Then came Microsoft Office from 1993 and on. It conquered the world and that was good. The same is true for Visual Basic, Visual C++, Visual J++ (yes, a lot of things were possible with this card of the pack) and VBA (Visual Basic for applications). The world became a bright place. A lot of things on the Office Business Application front could be done which couldn't be done before this pack of cards from Microsoft; at least, not in the same RAD (Rapid Application Development) way. I don't want to start the discussion here as if RAD was always great. It wasn't and a lot of bad coders made a mess of it. But that doesn't make the pack of cards bad. People who play bad poker even make a gold pack of cards dirty. The same was true for Visual Basic and VBA. Buying cheap means ending up expensive. Organizations bought the bad coders themselves out of greed. Don't blame Microsoft for that.
Let's move on. A great era began and there were tools to make great Office Business applications where the front-end consisted out of the Office Applications Word, Excel, Powerpoint and Outlook. The backend could be everything, from archives, document management systems, financial systems and what not. It all could be unlocked through a similar and for everyone well known interface. The fact that there was VBA made it possible to program everything in the Office Suite and make it talk to whatever you want; if you knew what you was doing of course. Lots of organizations. began to develop house styles with macro's and VBA code and it all looked great. Imagine that you can access all the data in your organization, in the legacy systems, in email, in your database, in the financial systems, from customers and business partners from out your Word interface, Excel or Outlook. This was mind blowing!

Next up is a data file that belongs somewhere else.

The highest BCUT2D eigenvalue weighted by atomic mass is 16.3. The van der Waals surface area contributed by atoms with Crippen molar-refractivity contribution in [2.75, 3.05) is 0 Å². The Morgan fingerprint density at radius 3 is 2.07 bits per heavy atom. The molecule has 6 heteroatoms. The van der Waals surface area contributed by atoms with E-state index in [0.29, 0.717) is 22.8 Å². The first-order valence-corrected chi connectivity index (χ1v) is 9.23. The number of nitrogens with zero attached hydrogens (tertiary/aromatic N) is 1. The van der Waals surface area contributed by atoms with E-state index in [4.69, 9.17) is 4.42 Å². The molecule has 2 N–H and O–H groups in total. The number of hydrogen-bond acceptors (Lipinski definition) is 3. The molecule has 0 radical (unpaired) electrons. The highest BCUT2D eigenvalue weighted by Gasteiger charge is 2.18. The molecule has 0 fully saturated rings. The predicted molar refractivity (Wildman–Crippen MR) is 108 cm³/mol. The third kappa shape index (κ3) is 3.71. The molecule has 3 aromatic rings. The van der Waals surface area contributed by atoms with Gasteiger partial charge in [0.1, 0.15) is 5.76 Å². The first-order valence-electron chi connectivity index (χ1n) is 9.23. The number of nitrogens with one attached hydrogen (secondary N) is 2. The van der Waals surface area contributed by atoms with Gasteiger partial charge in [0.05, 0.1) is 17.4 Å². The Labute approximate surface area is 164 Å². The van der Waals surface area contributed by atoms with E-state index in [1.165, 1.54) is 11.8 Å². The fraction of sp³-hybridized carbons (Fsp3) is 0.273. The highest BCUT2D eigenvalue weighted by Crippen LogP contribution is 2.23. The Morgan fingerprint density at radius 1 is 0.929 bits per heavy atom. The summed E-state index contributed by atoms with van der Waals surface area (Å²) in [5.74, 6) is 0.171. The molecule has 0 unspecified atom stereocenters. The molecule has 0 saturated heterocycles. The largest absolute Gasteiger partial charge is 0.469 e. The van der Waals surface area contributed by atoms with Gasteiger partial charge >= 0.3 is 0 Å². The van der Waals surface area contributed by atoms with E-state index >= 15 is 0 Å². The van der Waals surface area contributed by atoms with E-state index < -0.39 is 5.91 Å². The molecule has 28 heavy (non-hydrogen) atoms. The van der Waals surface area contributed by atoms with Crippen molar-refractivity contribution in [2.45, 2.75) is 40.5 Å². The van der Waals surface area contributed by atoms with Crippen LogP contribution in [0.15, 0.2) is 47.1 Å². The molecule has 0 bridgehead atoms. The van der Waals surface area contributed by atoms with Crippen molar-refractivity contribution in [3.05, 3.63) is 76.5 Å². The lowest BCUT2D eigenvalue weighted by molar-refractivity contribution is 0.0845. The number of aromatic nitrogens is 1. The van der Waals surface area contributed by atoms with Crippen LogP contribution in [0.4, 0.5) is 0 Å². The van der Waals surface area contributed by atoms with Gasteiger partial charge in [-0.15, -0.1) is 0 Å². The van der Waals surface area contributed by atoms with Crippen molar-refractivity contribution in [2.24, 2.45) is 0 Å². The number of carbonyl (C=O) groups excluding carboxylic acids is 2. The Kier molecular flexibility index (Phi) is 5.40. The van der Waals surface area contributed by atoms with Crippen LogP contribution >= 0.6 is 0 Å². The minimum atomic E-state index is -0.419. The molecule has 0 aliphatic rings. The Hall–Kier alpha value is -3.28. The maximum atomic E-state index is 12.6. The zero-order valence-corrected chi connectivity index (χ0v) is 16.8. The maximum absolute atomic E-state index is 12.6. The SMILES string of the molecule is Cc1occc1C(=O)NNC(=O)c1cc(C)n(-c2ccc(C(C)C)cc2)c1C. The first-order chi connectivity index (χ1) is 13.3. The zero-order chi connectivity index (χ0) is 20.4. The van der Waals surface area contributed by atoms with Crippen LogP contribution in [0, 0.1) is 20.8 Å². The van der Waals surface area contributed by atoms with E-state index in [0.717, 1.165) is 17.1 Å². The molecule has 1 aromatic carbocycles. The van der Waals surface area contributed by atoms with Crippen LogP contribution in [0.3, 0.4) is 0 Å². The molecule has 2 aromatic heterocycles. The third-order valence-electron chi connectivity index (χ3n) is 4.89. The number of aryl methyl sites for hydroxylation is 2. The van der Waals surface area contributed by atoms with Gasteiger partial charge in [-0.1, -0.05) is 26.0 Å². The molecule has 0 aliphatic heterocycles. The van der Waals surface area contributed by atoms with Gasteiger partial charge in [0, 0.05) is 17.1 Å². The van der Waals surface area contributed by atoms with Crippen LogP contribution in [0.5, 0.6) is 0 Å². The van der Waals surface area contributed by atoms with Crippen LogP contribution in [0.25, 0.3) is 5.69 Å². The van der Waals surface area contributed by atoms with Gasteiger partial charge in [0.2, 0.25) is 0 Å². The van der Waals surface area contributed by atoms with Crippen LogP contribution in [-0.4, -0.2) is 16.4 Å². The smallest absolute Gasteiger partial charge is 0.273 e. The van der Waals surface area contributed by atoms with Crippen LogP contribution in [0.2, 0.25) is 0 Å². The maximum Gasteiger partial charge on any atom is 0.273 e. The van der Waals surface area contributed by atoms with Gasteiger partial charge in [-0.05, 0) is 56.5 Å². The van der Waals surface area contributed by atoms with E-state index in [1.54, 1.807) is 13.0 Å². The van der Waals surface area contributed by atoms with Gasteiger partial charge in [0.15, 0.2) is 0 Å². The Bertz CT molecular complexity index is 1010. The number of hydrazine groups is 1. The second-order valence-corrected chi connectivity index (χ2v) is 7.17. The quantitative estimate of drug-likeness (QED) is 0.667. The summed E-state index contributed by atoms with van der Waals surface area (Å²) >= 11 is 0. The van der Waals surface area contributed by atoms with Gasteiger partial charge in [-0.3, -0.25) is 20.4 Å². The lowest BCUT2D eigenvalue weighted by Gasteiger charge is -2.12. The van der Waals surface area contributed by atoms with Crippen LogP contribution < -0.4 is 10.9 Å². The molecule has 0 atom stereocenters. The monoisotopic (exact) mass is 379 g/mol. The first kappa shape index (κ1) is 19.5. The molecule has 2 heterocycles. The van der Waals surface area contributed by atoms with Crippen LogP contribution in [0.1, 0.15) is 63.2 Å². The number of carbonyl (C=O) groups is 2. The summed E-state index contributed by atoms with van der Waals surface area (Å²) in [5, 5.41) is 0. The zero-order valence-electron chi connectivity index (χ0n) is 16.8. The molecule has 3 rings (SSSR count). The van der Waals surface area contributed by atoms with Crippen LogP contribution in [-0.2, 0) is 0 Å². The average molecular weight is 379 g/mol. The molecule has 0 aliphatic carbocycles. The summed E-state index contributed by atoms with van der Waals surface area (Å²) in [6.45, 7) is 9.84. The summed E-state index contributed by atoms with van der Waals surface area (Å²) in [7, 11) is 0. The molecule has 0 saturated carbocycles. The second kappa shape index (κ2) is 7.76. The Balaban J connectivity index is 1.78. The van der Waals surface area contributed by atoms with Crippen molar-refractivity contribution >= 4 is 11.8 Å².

But still a lot had to be done. You had the Office pack of cards from Microsoft but at the back end there still was everything you could find. This meant that you still had to program against dozens of interfaces and all with their own characteristics. Times were better than before but still big time tooth hand string programming and putting it all together. Till the end of the nineties and the beginning of the new millennia this was what we had and we did great things with it. Thanks to Microsoft, let us not forget that. If this pack of cards wouldn't have been there, then a lot of great office business applications could not have been programmed and certainly not for that price and not with that efficiency.